with Mr. Custer at their head and
positively refused to abide by the de
cision of the company, and now they
are settled no where, but are scattered
all over the country, some of them are
sign-posts at the corners of the streets.
Please answer this as soon as it
reaches you and let me know how the
church is prospering. My family
joins me in love to the church. When
you receive this be your own jndge in
the matter. There is no animal labor
here. All human power. Vessels
anchor two and three miles out from
the city, and they load and unload in
small boats such as we call yawl boats.
The natives carry everything here
abont the city on their heads and in
Beloved, when I gave all diligence
to write unto you of the common sal
vation, it was needful for me to write
unto you and exhort you that ye
should earnestly contend for the faith
which was once delivered unto the
Beloved brethren and congregation,
go on. I hope to see you in a year's
time, if the Lord be my helper. I
am your brother in the Lord.
I will write again as soon as I hear
from you. CLEMENT IRONS.
The Americans lead the world in
everything and especially in fast eat
ing; this has made Dyspepsia. our
national disease, though now under
perfect control by the use of Dr. Bull's
Baltimore Pills. Sold everywhere.
Price 25 cents.
A Revolting Outrage.
Union Times, July 25.
It falls to our lot this week to re
cord one of the most diabolical out
rages that was ever perpetrated in
this country. The circumstances
are these: Mr. A. B. Humphries and
his wife, living four miles from
town, near Sardis Church, on Wed
nesday evening left their infant
daughter, aged about 2 years and 3
months, in the care of a negro boy
named Ed. Holmes, aged about I6
years, while they went to church.
On their return the mother discov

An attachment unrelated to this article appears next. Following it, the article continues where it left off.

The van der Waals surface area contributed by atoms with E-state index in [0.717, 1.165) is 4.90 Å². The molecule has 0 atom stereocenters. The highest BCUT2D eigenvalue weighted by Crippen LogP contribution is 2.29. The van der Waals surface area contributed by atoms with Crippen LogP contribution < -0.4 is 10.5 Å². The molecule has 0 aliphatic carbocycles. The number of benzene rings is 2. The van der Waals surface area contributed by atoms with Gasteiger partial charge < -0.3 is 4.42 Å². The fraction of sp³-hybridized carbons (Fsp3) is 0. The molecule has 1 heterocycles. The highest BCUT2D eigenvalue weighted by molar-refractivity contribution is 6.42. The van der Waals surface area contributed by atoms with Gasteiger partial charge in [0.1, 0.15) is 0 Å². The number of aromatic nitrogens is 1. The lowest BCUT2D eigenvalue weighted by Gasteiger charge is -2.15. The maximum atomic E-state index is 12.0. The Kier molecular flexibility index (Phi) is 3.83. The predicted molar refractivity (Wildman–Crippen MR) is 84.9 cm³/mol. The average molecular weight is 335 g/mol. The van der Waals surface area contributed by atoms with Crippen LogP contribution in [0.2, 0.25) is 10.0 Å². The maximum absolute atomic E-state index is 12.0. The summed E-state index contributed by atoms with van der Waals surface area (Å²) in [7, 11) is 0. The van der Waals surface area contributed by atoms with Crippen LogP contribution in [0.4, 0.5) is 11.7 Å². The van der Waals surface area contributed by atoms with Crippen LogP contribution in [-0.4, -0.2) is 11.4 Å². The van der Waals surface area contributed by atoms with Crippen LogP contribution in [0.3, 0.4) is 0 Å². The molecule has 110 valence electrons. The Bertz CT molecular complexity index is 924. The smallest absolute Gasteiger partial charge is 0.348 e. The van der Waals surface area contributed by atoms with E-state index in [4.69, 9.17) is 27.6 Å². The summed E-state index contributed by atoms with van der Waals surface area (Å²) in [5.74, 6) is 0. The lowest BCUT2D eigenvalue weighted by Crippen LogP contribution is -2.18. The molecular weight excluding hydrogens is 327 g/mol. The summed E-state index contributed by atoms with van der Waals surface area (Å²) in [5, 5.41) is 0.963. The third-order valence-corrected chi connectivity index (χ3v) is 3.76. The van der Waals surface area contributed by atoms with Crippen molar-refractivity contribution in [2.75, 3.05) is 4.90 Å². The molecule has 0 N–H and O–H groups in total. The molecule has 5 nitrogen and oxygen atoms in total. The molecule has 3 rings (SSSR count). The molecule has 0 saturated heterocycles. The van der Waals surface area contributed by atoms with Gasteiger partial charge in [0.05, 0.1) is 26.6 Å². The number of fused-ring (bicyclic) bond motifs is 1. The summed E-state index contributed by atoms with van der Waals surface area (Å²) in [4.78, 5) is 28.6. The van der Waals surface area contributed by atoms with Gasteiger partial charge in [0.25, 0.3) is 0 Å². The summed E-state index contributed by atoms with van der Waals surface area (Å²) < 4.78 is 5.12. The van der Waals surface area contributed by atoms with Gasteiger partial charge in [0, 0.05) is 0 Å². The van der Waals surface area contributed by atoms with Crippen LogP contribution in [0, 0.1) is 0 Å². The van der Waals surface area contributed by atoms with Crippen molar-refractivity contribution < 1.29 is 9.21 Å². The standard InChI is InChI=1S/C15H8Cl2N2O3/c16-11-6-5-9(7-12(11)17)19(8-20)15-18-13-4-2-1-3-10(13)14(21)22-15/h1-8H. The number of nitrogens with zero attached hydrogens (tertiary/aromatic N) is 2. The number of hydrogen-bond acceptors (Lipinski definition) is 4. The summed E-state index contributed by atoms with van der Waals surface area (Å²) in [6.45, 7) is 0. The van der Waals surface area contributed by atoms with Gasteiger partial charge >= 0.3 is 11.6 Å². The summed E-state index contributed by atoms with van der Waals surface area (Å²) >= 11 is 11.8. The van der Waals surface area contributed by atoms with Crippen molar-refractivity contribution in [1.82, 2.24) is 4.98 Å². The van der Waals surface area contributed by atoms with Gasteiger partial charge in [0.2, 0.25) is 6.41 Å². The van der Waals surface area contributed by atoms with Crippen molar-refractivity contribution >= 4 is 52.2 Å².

ered that the child was very bloody
and her screams brought neighbors
to the house. Dr. Beaty was im
mediately sent for, and, upon exam
ination, discovered that the little
creature had been outraged in a
most horrible manner. As the pa
rents went into the house the negro
boy passed them going out, and at
last report was at large ; but we
think he cannot long escape the
vigilant search of the excited citi
zens who are after him. It is sup
posed to be impossible for the child
to live. The simple recital of this
most revolting outrage makes the
blood curdle in our veins.
SAvED FROM THE LYNcHERS.
Special Dispatch to The News and Courier.
SPRAnNBUEG, July 25.-The even
ing train from Union brought the
negro Edward Holmes, who out
raged the daughter of Mr. Hum
phiies last Wedtiesday, he having
been caught last night twelve miles
from that place and lodged in jail
there this morning. The angry
demonstration of the citizens in
duced the Sheriff of Union Coonty
to bring the prisoner here, and the
Sheriff of this County prudently
sent the prisoner to Laurens C. H.
via Greenville, because of threaten
ed violence here. The citizens here
suppose the criminal to be still in